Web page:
Using HPLC-spectrophotometric analysis Soldati and Sticher (1980) estimated the occurrence of 1.703 per cent total ginsenosides comprising ginsenosides Rb1 (0.263%), Rc (0.063%), Rd (0.095%), Re (1.043%) and Rg1 (0.239%). Ginsenosides Rb2, Rf and Rg2 were not detected. Besso and his coworkers (1982b) reported the presence in the roots of ginsenosides Ro, Rb1, Rb2, Rc, Rd and Re with the additional ginsenosides Rb3, Rg1, Rg2 and F2, pseudoginsenoside F11 and gypenoside XVII together with a new compound, quinquenoside R1 (=mono-O-acetyl-ginsenoside Rb1 with the acetyl group attached at the 6-OH position of the terminal glucosyl moiety of the ^-sophorosyl group). Liu et al. (1987) noted that the highest yield of ginsenosides occurred in the 4th and 5th years of growth and at the fruiting stage and that for 4-year old plants grown in
China the principal compounds were ginsenosides Rb1 (0.96%), Rb2 and Rc (0.97%), Rd and Re (2.93%) and Rg1 (0.44%).
The work of Zheng et al. (1989a), comparing the roots of P. quinquefolium grown in China with those imported from North America, indicated a similar ginsenoside composition in all samples, the overall yield being 6.21-7.35 per cent. This finding agreed with Guo et al. (1991) who reported total glycoside yields of 5.80 and 7.75 per cent respectively in roots and root hairs grown in China. Ginsenosides detected by Zheng et al. included ginsenosides Ro, Rb1, Rb2, Rc, Rd, Re, Rg1 and Rg 2. This was confirmed by Yang and his colleagues (1989) who analysed American ginseng grown in Yunnan Province, China and also noted the presence of the malonyl-ginsenosides Rb1, Rb2 and Rc. However they did stress that yields varied considerably dependent on the age of the plant, the time of harvesting, the commercial grade of the drug and the precise subterranean parts used. American seeds cultivated in India also produced plants yielding 9 saponins, the ginsenosides Rb being dominant. Sapogenins present after acid hydrolysis included ^-sitosterol, oleanolic acid, panaxadiol, panaxatriol, dammar-20(22)-en-3^,12^,25-triol and dammaran-3^,12^,20,25-tetrol (Saxena et al., 1994).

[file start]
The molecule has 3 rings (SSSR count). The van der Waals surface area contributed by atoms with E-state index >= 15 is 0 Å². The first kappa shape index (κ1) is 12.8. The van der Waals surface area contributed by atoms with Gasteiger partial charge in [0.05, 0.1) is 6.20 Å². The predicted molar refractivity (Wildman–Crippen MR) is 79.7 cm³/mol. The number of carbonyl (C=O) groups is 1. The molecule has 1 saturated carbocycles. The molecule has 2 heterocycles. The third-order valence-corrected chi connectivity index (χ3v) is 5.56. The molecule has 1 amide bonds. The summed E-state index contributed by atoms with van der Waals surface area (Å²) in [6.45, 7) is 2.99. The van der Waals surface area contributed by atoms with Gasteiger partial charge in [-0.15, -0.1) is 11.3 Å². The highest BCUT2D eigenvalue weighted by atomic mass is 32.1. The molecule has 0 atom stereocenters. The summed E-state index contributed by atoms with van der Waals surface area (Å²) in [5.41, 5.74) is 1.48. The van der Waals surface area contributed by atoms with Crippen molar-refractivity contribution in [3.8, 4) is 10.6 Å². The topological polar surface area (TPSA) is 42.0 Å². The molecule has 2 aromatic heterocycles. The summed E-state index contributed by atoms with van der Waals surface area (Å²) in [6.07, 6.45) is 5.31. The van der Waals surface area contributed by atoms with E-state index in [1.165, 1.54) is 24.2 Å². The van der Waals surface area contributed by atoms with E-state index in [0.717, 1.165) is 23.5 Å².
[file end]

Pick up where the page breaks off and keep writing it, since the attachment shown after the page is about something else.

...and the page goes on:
Subsequent investigations by Ko et al. (1995) indicated the absence of ginsenosides Ra, Rf, Rh1 and Rh2 from the P. quinquefolium samples analysed although such glycosides are present in P. ginseng and P. notoginseng roots. They reported the crude saponin yield as 7.01-7.25 per cent and that the diol/ triol saponin ratio was 2.12-2.5. Analysing by colorimetry 4-year old P. quinquefolium roots grown in Fujian Province, China, Li et al. (1995) recorded a yield of 9.50 per cent total saponins and 5.054 per cent ginsenoside Rb1.
Studying commercial samples obtained on the Taiwanese market Chuang et al. (1995) confirmed that the major saponins present were ginsenosides Rb1 and Re and malonyl ginsenoside Rb1. Also corroborating the occurrence of ginsenosides Rb1, Rb2, Rc, Rd, Re and Rg1, Li et al. (1996b) noted that in 4 years old roots the dominant ginsenosides were Re and Rb1, compounds forming about 75 per cent of the total glycosides present. A French crop grown by Le Men-Olivier et al. (1995) also yielded ginsenosides Rb1, Rd and Re, gypenoside XVII and pseudoginsenoside F11 as the main glycosides. In Canada Court et al. (1996) noted that the yield of ginsenosides Rb1, malonyl Rb1, Re and Ro increased with the age of the roots although the differences for ginsenosides Rb2, malonyl Rb2, Rc, malonyl Rc, Rd and Rg1 and gypenoside XVII due to root age were small. They also agreed that ginseng harvested after 3 years growth contained less total ginsenosides than 4 year old roots.
The Chinese researchers Xie et al. (1996) observed that, although roots could produce 2.79 and 4.57 per cent of total ginsenosides after one and two years growth respectively under natural conditions, callus cultures and suspension cultures could yield 4.43 and 4.82 per cent total ginsenosides respectively in a much shorter time.
Yoshikawa et al. (1998), investigating the occurrence of bioactive saponins and glycosides in P. quinquefolium roots, reported the presence in the butanol-soluble fraction of 14 known dammarane-type triterpene oligoglycosides
Recorded yield per cent